# 3.7: Conservation of Mass - There is No New Matter

It may seem as though burning destroys matter, but the same amount, or mass, of matter still exists after a campfire as before. Look at Figure $$\PageIndex{1}$$ below. It shows that when wood burns, it combines with oxygen and changes not only to ashes, but also to carbon dioxide and water vapor. The gases float off into the air, leaving behind just the ashes. Suppose you had measured the mass of the wood before it burned and the mass of the ashes after it burned. Also suppose you had been able to measure the oxygen used by the fire and the gases produced by the fire. What would you find? The total mass of matter after the fire would be the same as the total mass of matter before the fire. Figure $$\PageIndex{1}$$: Burning is a chemical process. The flames are caused as a result of a fuel undergoing combustion (burning). (CC BY-SA 2.5; Einar Helland Berger for fire and Walter Siegmund for ash).

## Law of Conservation of Mass

The law of conservation of mass was created in 1789 by a French chemist, Antoine Lavoisier. The law of conservation of mass states that matter cannot be created or destroyed in a chemical reaction. For example, when wood burns, the mass of the soot, ashes, and gases equals the original mass of the charcoal and the oxygen when it first reacted. So the mass of the product equals the mass of the reactant. A reactant is the chemical reaction of two or more elements to make a new substance, and a product is the substance that is formed as the result of a chemical reaction (Video $$\PageIndex{1}$$). Matter and its corresponding mass may not be able to be created or destroyed, but can change forms to other substances like liquids, gases, and solids.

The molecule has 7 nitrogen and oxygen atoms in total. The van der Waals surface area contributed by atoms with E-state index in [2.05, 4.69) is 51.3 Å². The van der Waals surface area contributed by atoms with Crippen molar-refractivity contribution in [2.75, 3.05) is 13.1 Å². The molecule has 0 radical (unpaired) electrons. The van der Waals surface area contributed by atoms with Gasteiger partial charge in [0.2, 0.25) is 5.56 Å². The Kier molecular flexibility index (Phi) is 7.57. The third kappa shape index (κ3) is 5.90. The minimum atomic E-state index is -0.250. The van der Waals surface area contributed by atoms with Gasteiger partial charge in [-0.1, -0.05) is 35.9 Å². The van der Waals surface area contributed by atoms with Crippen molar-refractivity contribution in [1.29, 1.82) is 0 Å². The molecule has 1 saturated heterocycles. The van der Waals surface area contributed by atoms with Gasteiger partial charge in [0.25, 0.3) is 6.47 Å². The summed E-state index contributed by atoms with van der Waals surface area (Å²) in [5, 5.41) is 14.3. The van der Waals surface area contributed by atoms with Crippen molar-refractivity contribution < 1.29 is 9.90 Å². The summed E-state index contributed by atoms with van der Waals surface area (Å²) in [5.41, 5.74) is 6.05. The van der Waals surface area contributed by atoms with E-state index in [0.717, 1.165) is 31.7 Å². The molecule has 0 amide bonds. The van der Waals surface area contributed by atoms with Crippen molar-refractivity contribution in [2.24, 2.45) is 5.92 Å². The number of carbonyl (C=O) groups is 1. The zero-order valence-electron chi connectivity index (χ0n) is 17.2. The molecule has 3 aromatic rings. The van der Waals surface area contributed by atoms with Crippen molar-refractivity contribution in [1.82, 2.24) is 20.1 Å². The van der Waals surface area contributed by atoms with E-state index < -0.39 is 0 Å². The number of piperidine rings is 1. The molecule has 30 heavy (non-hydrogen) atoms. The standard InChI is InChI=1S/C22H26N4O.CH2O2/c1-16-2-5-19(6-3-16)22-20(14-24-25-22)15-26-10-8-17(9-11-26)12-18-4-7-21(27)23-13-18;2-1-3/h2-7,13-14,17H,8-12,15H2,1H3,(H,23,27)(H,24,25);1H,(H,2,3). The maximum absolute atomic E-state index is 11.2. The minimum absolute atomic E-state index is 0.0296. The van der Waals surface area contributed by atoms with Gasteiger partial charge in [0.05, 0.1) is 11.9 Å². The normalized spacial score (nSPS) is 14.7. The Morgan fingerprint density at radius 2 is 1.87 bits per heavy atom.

If you witness a 300 kg tree burn to the ground, there are only ashes left after the burn, and all of them together weigh 10 kg. It may make you wonder where the other 290 kg went. The missing 290 kg was released into the atmosphere as smoke, so the only thing left that you can see is the 10 kg of ash. If you know the law of conservation of mass, then you know that the other 290 kg has to go somewhere, because it has to equal the mass of the tree before it burnt down.

Example $$\PageIndex{1}$$

If heating 10.0 grams of calcium carbonate (CaCO3) produces 4.4 g of carbon dioxide (CO2) and 5.6 g of calcium oxide (CaO), show that these observations are in agreement with the law of conservation of mass.

Solution

\begin{align*} \text{Mass of the reactants} &= \text{Mass of the products} \\[4pt] 10.0\, \text{g of } \ce{CaCO3} &= 4.4 \,\text{g of }\ce{CO2} + 5.6\, \text{g of } \ce{ CaO} \\[4pt] 10.0\,\text{g of reactant} &= 10.0\, \text{g of products} \end{align*}

Because the mass of the reactant is equal to the mass of the products, the observations are in agreement with the law of conservation of mass.

Exercise $$\PageIndex{1}$$

Potassium hydroxide ($$\ce{KOH}$$) readily reacts with carbon dioxide ($$\ce{CO2}$$) to produce potassium carbonate ($$\ce{K2CO3}$$) and water ($$\ce{H2O}$$). How many grams of potassium carbonate are produced if 224.4 g of $$\ce{KOH}$$ reacts with 88.0 g of $$\ce{CO2}$$? The reaction also produces 36.0 g of water.